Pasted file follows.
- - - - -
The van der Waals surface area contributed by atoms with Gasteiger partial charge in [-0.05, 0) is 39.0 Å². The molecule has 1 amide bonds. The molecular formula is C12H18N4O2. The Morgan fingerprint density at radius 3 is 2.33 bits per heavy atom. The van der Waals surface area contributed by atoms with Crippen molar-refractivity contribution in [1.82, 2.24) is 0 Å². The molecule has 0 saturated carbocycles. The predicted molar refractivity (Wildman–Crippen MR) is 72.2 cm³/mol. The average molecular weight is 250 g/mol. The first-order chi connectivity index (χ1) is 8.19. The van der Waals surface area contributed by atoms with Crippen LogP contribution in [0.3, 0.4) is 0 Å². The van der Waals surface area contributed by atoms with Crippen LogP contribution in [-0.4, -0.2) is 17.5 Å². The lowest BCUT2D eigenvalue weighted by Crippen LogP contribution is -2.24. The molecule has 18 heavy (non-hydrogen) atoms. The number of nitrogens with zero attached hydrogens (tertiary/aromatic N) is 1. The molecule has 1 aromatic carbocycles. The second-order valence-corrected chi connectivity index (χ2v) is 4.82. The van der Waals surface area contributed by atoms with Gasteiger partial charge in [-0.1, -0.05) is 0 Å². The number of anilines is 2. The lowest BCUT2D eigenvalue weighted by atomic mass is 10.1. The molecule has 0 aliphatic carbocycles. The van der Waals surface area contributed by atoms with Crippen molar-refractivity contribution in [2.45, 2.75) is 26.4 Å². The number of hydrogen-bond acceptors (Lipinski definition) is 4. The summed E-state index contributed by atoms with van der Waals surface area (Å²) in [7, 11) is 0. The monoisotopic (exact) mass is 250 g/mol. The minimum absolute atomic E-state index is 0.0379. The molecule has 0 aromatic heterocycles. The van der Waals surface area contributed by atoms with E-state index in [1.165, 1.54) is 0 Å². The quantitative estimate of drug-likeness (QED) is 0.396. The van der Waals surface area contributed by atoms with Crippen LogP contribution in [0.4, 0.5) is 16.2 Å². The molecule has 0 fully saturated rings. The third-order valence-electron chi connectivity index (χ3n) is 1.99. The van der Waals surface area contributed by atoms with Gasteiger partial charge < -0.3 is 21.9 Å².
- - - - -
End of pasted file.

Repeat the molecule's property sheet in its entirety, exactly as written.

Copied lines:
The van der Waals surface area contributed by atoms with Gasteiger partial charge in [-0.05, 0) is 39.0 Å². The molecule has 1 amide bonds. The molecular formula is C12H18N4O2. The Morgan fingerprint density at radius 3 is 2.33 bits per heavy atom. The van der Waals surface area contributed by atoms with Crippen molar-refractivity contribution in [1.82, 2.24) is 0 Å². The molecule has 0 saturated carbocycles. The predicted molar refractivity (Wildman–Crippen MR) is 72.2 cm³/mol. The average molecular weight is 250 g/mol. The first-order chi connectivity index (χ1) is 8.19. The van der Waals surface area contributed by atoms with Crippen LogP contribution in [0.3, 0.4) is 0 Å². The van der Waals surface area contributed by atoms with Crippen LogP contribution in [-0.4, -0.2) is 17.5 Å². The lowest BCUT2D eigenvalue weighted by Crippen LogP contribution is -2.24. The molecule has 18 heavy (non-hydrogen) atoms. The number of nitrogens with zero attached hydrogens (tertiary/aromatic N) is 1. The molecule has 1 aromatic carbocycles. The second-order valence-corrected chi connectivity index (χ2v) is 4.82. The van der Waals surface area contributed by atoms with Gasteiger partial charge in [-0.1, -0.05) is 0 Å². The number of anilines is 2. The lowest BCUT2D eigenvalue weighted by atomic mass is 10.1. The molecule has 0 aliphatic carbocycles. The van der Waals surface area contributed by atoms with Crippen molar-refractivity contribution in [2.45, 2.75) is 26.4 Å². The number of hydrogen-bond acceptors (Lipinski definition) is 4. The summed E-state index contributed by atoms with van der Waals surface area (Å²) in [7, 11) is 0. The monoisotopic (exact) mass is 250 g/mol. The minimum absolute atomic E-state index is 0.0379. The molecule has 0 aromatic heterocycles. The van der Waals surface area contributed by atoms with E-state index in [1.165, 1.54) is 0 Å². The quantitative estimate of drug-likeness (QED) is 0.396. The van der Waals surface area contributed by atoms with Crippen LogP contribution in [0.4, 0.5) is 16.2 Å². The molecule has 0 fully saturated rings. The third-order valence-electron chi connectivity index (χ3n) is 1.99. The van der Waals surface area contributed by atoms with Gasteiger partial charge < -0.3 is 21.9 Å².